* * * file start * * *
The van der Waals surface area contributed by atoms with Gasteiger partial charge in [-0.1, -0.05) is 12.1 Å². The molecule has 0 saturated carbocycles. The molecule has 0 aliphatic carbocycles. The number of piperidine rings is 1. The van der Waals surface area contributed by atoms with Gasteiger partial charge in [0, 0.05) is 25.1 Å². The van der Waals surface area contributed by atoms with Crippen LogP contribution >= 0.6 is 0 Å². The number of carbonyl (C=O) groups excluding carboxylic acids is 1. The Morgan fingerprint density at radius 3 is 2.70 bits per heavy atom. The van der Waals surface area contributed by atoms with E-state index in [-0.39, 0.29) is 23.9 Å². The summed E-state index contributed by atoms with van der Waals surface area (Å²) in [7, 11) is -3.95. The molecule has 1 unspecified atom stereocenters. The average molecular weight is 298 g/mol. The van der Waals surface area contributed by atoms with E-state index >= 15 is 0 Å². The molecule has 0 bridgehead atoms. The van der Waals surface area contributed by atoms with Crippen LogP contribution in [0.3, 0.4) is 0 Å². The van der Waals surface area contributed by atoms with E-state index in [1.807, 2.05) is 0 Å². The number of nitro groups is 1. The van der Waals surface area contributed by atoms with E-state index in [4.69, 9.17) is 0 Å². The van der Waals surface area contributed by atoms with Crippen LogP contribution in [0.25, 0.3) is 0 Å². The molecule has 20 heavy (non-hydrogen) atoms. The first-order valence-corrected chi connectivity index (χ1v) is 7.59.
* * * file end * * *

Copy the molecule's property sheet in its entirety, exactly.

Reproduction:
The van der Waals surface area contributed by atoms with Gasteiger partial charge in [-0.1, -0.05) is 12.1 Å². The molecule has 0 saturated carbocycles. The molecule has 0 aliphatic carbocycles. The number of piperidine rings is 1. The van der Waals surface area contributed by atoms with Gasteiger partial charge in [0, 0.05) is 25.1 Å². The van der Waals surface area contributed by atoms with Crippen LogP contribution >= 0.6 is 0 Å². The number of carbonyl (C=O) groups excluding carboxylic acids is 1. The Morgan fingerprint density at radius 3 is 2.70 bits per heavy atom. The van der Waals surface area contributed by atoms with E-state index in [-0.39, 0.29) is 23.9 Å². The summed E-state index contributed by atoms with van der Waals surface area (Å²) in [7, 11) is -3.95. The molecule has 1 unspecified atom stereocenters. The average molecular weight is 298 g/mol. The van der Waals surface area contributed by atoms with E-state index >= 15 is 0 Å². The molecule has 0 bridgehead atoms. The van der Waals surface area contributed by atoms with Crippen LogP contribution in [0.3, 0.4) is 0 Å². The van der Waals surface area contributed by atoms with E-state index in [1.807, 2.05) is 0 Å². The number of nitro groups is 1. The van der Waals surface area contributed by atoms with E-state index in [4.69, 9.17) is 0 Å². The van der Waals surface area contributed by atoms with Crippen LogP contribution in [0.25, 0.3) is 0 Å². The molecule has 20 heavy (non-hydrogen) atoms. The first-order valence-corrected chi connectivity index (χ1v) is 7.59.